The Magazine of Lenton Local History Society

Lenton Times Issue 3 - November 1989

Growing Up In New Lenton


Below Len Taylor recalls the Willoughby Street area of his childhood.

I was born in 1928 at 9, Mount Pleasant. This somewhat ironically named address was approached from Kyte Street. Mount Pleasant consisted of two short lengths of terrace housing either side of what effectively became an open yard. Each house was just one room deep with a living room on the ground floor and a bedroom on first and second floor levels plus a cellar below ground. There wasn't a backyard or even a back door because a row of terraced properties, known as Cyril Cottages, was built up against our rear wall.



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Mount Pleasant, probably in the 1950s. Photograph reproduced
courtesy of Nottinghamshire County Library Service.

Our living room was also our kitchen. Set within the fireplace was a boiler from which hot water could be scooped using a ladle. Cooking was carried out in iron pots placed on the fire; we did have the additional luxury of a single gas ring, which could be used to boil a kettle or heat a small saucepan. Our living room also incorporated our bathroom. In one corner stood the sink with tap positioned above. Here we washed both the pots and ourselves. A toilet block was situated at the top of the yard and two households would have to share each toilet. I remember as a young child being taken to these at night clutching a lighted candle, matches in case it went out, and squares of newspaper. You were thought well off if you used toilet rolls! Candles and 'cali' lamps were used in the bedrooms but downstairs a gaslight had been installed which provided us with a more than adequate source of illumination. When my sisters and I were larking about, there were occasions when the gas mantle somehow got broken. Whereupon the guilty party received a clip around the ear and was sent off to Gibson's hardware shop on Willoughby Street where a replacement could be purchased for the price of ld.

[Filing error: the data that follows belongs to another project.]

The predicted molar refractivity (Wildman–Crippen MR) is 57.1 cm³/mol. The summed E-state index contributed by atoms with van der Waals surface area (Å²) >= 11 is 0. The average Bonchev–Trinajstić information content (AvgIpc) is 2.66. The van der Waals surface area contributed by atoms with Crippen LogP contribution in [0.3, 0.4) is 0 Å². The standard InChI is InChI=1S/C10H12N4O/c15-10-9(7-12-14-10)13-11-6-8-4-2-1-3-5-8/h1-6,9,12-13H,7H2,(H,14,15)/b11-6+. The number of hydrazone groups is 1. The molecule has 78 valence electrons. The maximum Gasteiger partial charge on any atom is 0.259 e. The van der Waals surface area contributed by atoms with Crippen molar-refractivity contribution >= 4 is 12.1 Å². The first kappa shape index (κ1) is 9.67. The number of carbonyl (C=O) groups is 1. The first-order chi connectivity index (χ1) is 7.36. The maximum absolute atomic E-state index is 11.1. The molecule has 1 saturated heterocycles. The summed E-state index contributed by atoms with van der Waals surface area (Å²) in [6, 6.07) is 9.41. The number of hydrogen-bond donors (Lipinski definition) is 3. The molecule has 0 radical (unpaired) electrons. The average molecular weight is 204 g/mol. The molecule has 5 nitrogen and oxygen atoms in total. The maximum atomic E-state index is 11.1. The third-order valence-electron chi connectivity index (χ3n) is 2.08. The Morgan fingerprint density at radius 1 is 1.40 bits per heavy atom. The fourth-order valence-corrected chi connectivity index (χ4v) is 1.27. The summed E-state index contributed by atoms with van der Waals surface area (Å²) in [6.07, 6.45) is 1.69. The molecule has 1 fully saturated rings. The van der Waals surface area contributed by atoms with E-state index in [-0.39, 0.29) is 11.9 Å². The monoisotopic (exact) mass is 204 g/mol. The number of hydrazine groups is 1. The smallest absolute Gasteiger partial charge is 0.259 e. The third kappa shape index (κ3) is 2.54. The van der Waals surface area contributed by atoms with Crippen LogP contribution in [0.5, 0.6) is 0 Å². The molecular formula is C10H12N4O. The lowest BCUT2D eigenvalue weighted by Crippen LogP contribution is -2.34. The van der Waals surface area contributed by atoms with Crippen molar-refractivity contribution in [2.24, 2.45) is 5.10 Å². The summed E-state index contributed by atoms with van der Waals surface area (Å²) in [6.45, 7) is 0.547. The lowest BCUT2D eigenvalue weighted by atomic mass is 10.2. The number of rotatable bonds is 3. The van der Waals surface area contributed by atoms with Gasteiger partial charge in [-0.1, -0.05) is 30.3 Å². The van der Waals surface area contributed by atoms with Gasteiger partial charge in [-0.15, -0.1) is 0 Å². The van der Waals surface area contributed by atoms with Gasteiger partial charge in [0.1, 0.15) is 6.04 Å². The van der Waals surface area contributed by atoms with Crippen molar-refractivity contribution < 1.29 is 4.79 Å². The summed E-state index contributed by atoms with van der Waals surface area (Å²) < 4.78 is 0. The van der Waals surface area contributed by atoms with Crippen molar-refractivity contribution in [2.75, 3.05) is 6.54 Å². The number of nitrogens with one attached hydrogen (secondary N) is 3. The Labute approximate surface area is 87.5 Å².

With only two bedrooms to accommodate four growing children and two adults, my parents began to look around for a larger home. In about 1935 we moved to a modernised house on Park Street. This was two 'back-to-back' houses converted into one. Now we had four bedrooms, a parlour only used for special occasions, a cellar and a living room, which still had to serve as kitchen and bathroom. We did, however, have our own outside toilet and backyard. Food was either kept in a cupboard in the living room or on a shelf at the top of the stairs down to the cellar. Wherever it was stored, it didn't take up much space, as we tended to buy in food for our meals day by day. Once I was old enough, each Saturday I visited the Willoughby Street slipper baths. Saturday was a popular day for taking a bath so you always had to queue and wait your turn. It cost 2d, provided you took along your own soap and towel. My sisters did likewise. But my parents never joined us preferring to carry out their ablutions in the privacy of their own home.